Bridges as Barriers

As a bridgetender for nearly two decades, I’ve come to view bridges as ways to connect people. They can often be the fastest route from one side of a river to another. They’re a delightful transition from here to there.

At the same time, I’ve known many people who see bridges as things to avoid. If it takes you 5 miles to get from point A to point B, and there’s a bridge along the route, many people will go 7 miles to avoid what they see as a bottleneck. The thing is, they’re often using interstates to avoid these bridges, even though the distance between exits is much longer than the average bridge, and in fact they’re often going over several overpasses in the process. Interstates tend to jam a lot more often than drawbridges. So I don’t get this aversion that people seem to have about them.

This is not the first time I’ve ranted about this subject, so when a friend came across an article entitled, “In Lori Lightfoot’s Chicago, Bridges Have Become Barricades”, she naturally thought of me. (Thanks, Jen!) But this adds a whole new spin to my rant. Mayor Lightfoot is intentionally causing bridges to hinder passage. This horrifies me.

It seems that during recent Chicago riots, the mayor has been ordering the city to raise the drawbridges and keep them raised. Yes, I’m sure this is rather effective in keeping looters from their targets, but there are several issues with this concept that bother me. First of all, I can’t imagine that this is putting the city’s bridgetenders in the most comfortable position. They can now be targeted by the rioters and will be every bit as trapped as the rioters are. Also, I would hate for Chicago’s beautiful bridges to be the focus of vandalism.

But the thing that bugs me the most about this concept is the inhibition of the free flow of Americans. I’ve spent my entire career trying to make my bridge openings as short as possible to avoid impeding traffic too much. We are even told that we should continue our bridge openings even if there’s an ambulance or a firetruck en route so as to speed the vessel’s passage through and close as soon as possible, but every bridgetender worth his or her salt will raise a traffic gate back up for an emergency vehicle if it’s at all possible.

Using a bridge as a barricade is making it perfectly clear that some neighborhoods are better than others. It sends the message that more privileged areas need to be protected from the unwashed masses. It pits one part of a city against another.

I love bridges. I look at them as sacred. I hate the idea that they are being politicized in this fashion.

I think a better idea is making the protestors feel heard. Listen to their needs. They deserve accommodation as much as any other citizen does. If they’re treated with dignity rather than met with teargas and walls, they will be more willing take pride in the community in which they are an integral part.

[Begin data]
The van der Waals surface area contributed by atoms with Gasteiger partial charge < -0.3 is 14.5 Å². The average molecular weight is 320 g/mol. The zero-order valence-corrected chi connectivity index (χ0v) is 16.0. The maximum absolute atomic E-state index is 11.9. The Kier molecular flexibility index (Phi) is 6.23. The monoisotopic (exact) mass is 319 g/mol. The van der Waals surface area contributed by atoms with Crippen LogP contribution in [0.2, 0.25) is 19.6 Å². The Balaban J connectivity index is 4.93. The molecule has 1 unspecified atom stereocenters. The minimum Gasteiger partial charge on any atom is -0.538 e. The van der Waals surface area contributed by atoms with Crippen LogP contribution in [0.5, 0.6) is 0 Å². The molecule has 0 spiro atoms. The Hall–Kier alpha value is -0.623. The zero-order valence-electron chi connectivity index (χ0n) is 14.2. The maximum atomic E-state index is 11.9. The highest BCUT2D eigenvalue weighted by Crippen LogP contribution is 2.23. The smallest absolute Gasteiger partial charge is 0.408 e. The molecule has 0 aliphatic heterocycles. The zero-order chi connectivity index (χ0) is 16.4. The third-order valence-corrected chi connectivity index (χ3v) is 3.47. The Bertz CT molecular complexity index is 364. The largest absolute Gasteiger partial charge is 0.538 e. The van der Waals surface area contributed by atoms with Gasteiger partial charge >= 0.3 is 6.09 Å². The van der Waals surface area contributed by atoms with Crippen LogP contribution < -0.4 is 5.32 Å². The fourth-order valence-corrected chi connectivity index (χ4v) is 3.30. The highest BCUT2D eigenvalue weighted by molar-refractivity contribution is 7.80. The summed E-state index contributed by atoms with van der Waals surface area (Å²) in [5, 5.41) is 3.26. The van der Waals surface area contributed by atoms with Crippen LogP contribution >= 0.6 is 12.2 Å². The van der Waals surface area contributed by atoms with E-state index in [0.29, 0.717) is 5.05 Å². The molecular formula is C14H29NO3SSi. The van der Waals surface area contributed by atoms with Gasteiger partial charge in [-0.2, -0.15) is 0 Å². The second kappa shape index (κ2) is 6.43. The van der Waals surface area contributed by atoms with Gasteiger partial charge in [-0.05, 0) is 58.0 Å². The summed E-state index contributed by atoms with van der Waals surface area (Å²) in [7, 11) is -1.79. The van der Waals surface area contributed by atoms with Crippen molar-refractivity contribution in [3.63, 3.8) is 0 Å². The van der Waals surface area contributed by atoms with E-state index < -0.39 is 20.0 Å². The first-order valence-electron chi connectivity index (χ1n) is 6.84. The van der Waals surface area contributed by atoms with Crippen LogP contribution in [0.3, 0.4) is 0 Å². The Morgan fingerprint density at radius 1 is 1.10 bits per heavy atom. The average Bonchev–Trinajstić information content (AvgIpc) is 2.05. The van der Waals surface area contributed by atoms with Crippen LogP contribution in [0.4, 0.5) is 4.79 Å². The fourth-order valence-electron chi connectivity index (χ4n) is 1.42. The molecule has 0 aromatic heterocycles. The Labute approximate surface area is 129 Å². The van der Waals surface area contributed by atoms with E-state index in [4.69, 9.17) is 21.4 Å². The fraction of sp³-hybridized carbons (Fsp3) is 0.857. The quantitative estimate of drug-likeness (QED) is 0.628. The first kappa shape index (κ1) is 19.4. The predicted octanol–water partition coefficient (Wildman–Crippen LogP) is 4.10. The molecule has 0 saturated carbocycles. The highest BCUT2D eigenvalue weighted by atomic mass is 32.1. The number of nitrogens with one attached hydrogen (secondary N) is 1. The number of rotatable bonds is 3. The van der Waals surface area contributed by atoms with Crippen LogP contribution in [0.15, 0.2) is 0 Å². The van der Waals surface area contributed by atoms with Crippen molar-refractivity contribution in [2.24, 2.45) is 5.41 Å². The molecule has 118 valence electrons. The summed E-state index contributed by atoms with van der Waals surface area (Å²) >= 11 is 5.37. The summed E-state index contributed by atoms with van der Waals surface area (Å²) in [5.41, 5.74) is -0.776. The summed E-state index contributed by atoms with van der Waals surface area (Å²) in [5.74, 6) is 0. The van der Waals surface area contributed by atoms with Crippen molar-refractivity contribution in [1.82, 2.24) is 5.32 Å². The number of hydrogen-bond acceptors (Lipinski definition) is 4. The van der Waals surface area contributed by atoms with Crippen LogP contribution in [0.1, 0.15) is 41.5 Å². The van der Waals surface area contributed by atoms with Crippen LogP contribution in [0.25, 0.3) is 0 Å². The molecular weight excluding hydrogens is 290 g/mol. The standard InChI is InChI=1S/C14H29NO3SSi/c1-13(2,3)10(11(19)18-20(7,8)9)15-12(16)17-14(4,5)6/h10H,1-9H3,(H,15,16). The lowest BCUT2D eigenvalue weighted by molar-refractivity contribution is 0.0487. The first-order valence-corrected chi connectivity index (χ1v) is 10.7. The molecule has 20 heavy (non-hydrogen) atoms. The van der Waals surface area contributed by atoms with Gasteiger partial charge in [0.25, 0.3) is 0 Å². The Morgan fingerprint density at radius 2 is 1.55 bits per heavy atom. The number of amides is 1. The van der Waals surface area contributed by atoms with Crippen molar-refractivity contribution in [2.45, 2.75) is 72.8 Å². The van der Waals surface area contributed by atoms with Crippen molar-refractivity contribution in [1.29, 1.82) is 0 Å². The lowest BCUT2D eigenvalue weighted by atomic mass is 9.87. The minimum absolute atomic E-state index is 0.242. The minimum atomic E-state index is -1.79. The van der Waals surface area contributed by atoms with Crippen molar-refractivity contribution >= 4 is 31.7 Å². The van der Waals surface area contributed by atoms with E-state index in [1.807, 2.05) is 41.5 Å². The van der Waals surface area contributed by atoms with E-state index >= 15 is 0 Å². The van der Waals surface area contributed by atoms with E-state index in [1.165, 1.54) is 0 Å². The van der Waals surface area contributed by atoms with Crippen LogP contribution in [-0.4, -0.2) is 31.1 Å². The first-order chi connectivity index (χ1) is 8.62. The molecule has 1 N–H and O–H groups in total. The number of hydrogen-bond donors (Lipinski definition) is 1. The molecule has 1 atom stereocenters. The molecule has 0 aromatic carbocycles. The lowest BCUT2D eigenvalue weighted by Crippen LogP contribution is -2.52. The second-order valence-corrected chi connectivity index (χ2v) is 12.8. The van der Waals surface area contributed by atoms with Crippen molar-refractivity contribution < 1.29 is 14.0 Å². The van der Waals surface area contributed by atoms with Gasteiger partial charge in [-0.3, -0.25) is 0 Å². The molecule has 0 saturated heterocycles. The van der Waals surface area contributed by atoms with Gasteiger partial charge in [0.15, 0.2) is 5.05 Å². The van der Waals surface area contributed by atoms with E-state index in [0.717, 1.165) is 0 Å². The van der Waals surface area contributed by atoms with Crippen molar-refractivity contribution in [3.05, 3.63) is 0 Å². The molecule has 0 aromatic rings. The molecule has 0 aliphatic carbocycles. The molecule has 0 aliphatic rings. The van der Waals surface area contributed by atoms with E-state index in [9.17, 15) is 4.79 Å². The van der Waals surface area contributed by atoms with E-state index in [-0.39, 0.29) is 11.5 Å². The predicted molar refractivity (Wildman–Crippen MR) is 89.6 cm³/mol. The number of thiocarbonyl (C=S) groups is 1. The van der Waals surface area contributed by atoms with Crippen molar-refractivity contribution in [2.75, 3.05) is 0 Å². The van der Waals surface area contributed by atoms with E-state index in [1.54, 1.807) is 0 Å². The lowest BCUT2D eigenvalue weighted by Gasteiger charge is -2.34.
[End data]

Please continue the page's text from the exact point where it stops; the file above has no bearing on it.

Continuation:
Another side rant is that the article I link to above refers to us as “bridge tenders”. Would you call someone a bar tender? No. It’s bartender. It’s bridgetender. I don’t care what your spell check says. Get it right.


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When in Doubt, Blame the Bridgetender

Recently they did a long overdue rehab of the Ortega River Bridge here in Jacksonville, Florida. It took about 9 months. During much of that time the drawbridge was in the open position. Boats could come and go, but the road was closed to traffic. Not only were there big orange and white reflective barricades with flashing lights, but there was a huge sign saying that the bridge was closed, as well as heavy concrete barricades the likes of which you see on interstate construction sites stretched in front of the span, and of course you couldn’t miss the 25 foot high span sticking straight up in the air, now could you? Or could you…


(This is a photograph of a photograph, by the way. That’s why you see duct tape on the sides.)

Late one night a man drove his car through the barricades, past the flashing lights, past the signage, another three hundred yards and obliterated the concrete barriers before hitting the bridge itself. He must have been going at an incredible rate of speed to do this type of damage. When the police arrived a crowd had gathered, but no one was owning up to being the driver. Using deductive reasoning, though, and seeing the blue jeans beside the car (you can see them in the photo), he quickly determined that it must be the highly intoxicated man standing in his boxer shorts.

The man wasn’t hurt at all. He walked away without a scratch. He said he took his pants off because he had soiled himself, and that he had been driving across the bridge, minding his own business, when the bridgetender opened the bridge right in front of him with no warning at all.

We bridgetenders simply cannot be trusted.